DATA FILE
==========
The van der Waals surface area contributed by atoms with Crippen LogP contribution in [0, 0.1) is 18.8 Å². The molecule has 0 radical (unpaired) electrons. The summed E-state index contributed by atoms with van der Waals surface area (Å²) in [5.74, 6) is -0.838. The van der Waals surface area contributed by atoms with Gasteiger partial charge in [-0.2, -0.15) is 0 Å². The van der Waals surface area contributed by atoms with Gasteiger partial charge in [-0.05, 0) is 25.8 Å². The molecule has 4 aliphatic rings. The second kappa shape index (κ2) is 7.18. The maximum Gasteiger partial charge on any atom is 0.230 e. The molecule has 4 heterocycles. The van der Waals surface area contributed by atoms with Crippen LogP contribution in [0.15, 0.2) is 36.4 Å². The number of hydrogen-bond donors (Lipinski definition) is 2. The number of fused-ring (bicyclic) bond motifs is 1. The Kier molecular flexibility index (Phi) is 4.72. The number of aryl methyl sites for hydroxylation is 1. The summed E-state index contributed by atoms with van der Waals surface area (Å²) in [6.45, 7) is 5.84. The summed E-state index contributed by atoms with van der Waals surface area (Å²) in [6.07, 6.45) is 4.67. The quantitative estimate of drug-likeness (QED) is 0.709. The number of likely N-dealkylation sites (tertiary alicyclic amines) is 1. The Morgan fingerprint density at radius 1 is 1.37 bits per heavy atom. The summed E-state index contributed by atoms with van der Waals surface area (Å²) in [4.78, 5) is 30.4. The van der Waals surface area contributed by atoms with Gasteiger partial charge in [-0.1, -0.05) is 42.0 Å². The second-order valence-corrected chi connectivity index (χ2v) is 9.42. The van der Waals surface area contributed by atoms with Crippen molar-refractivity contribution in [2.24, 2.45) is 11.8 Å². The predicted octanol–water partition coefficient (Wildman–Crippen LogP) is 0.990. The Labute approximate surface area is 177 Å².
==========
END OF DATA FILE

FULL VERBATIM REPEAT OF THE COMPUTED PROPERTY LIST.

The van der Waals surface area contributed by atoms with Crippen LogP contribution in [0, 0.1) is 18.8 Å². The molecule has 0 radical (unpaired) electrons. The summed E-state index contributed by atoms with van der Waals surface area (Å²) in [5.74, 6) is -0.838. The van der Waals surface area contributed by atoms with Gasteiger partial charge in [-0.2, -0.15) is 0 Å². The van der Waals surface area contributed by atoms with Gasteiger partial charge in [-0.05, 0) is 25.8 Å². The molecule has 4 aliphatic rings. The second kappa shape index (κ2) is 7.18. The maximum Gasteiger partial charge on any atom is 0.230 e. The molecule has 4 heterocycles. The van der Waals surface area contributed by atoms with Crippen LogP contribution in [0.15, 0.2) is 36.4 Å². The number of hydrogen-bond donors (Lipinski definition) is 2. The number of fused-ring (bicyclic) bond motifs is 1. The Kier molecular flexibility index (Phi) is 4.72. The number of aryl methyl sites for hydroxylation is 1. The summed E-state index contributed by atoms with van der Waals surface area (Å²) in [6.45, 7) is 5.84. The summed E-state index contributed by atoms with van der Waals surface area (Å²) in [6.07, 6.45) is 4.67. The quantitative estimate of drug-likeness (QED) is 0.709. The number of likely N-dealkylation sites (tertiary alicyclic amines) is 1. The Morgan fingerprint density at radius 1 is 1.37 bits per heavy atom. The summed E-state index contributed by atoms with van der Waals surface area (Å²) in [4.78, 5) is 30.4. The van der Waals surface area contributed by atoms with Gasteiger partial charge in [-0.1, -0.05) is 42.0 Å². The second-order valence-corrected chi connectivity index (χ2v) is 9.42. The van der Waals surface area contributed by atoms with Crippen molar-refractivity contribution in [2.24, 2.45) is 11.8 Å². The predicted octanol–water partition coefficient (Wildman–Crippen LogP) is 0.990. The Labute approximate surface area is 177 Å².